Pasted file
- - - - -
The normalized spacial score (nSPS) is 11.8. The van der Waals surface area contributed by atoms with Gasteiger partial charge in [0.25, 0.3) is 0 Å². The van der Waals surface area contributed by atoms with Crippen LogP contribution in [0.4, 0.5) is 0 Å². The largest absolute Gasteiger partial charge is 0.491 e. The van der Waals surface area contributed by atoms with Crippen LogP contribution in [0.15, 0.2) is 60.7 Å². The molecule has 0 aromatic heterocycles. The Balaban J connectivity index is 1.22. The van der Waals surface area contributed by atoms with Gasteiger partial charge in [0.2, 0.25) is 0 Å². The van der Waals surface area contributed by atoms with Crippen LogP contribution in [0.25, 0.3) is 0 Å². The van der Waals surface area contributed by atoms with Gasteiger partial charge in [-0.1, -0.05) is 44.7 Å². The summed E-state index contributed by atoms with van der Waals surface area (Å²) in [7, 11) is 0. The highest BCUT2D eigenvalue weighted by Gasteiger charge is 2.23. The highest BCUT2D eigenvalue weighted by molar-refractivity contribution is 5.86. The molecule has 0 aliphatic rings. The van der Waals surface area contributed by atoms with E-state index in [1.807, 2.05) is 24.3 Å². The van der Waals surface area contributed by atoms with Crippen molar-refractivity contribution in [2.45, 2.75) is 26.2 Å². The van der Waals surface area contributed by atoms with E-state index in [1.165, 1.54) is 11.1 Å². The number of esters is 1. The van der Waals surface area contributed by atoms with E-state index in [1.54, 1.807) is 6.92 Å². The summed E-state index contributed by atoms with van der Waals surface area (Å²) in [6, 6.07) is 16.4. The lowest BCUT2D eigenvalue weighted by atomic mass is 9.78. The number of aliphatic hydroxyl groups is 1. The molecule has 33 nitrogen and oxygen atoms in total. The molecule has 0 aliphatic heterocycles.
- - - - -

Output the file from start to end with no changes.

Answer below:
The normalized spacial score (nSPS) is 11.8. The van der Waals surface area contributed by atoms with Gasteiger partial charge in [0.25, 0.3) is 0 Å². The van der Waals surface area contributed by atoms with Crippen LogP contribution in [0.4, 0.5) is 0 Å². The largest absolute Gasteiger partial charge is 0.491 e. The van der Waals surface area contributed by atoms with Crippen LogP contribution in [0.15, 0.2) is 60.7 Å². The molecule has 0 aromatic heterocycles. The Balaban J connectivity index is 1.22. The van der Waals surface area contributed by atoms with Gasteiger partial charge in [0.2, 0.25) is 0 Å². The van der Waals surface area contributed by atoms with Crippen LogP contribution in [0.25, 0.3) is 0 Å². The van der Waals surface area contributed by atoms with Gasteiger partial charge in [-0.1, -0.05) is 44.7 Å². The summed E-state index contributed by atoms with van der Waals surface area (Å²) in [7, 11) is 0. The highest BCUT2D eigenvalue weighted by Gasteiger charge is 2.23. The highest BCUT2D eigenvalue weighted by molar-refractivity contribution is 5.86. The molecule has 0 aliphatic rings. The van der Waals surface area contributed by atoms with E-state index in [1.807, 2.05) is 24.3 Å². The van der Waals surface area contributed by atoms with Crippen molar-refractivity contribution in [2.45, 2.75) is 26.2 Å². The van der Waals surface area contributed by atoms with E-state index in [1.165, 1.54) is 11.1 Å². The number of esters is 1. The van der Waals surface area contributed by atoms with E-state index in [1.54, 1.807) is 6.92 Å². The summed E-state index contributed by atoms with van der Waals surface area (Å²) in [6, 6.07) is 16.4. The lowest BCUT2D eigenvalue weighted by atomic mass is 9.78. The number of aliphatic hydroxyl groups is 1. The molecule has 33 nitrogen and oxygen atoms in total. The molecule has 0 aliphatic heterocycles.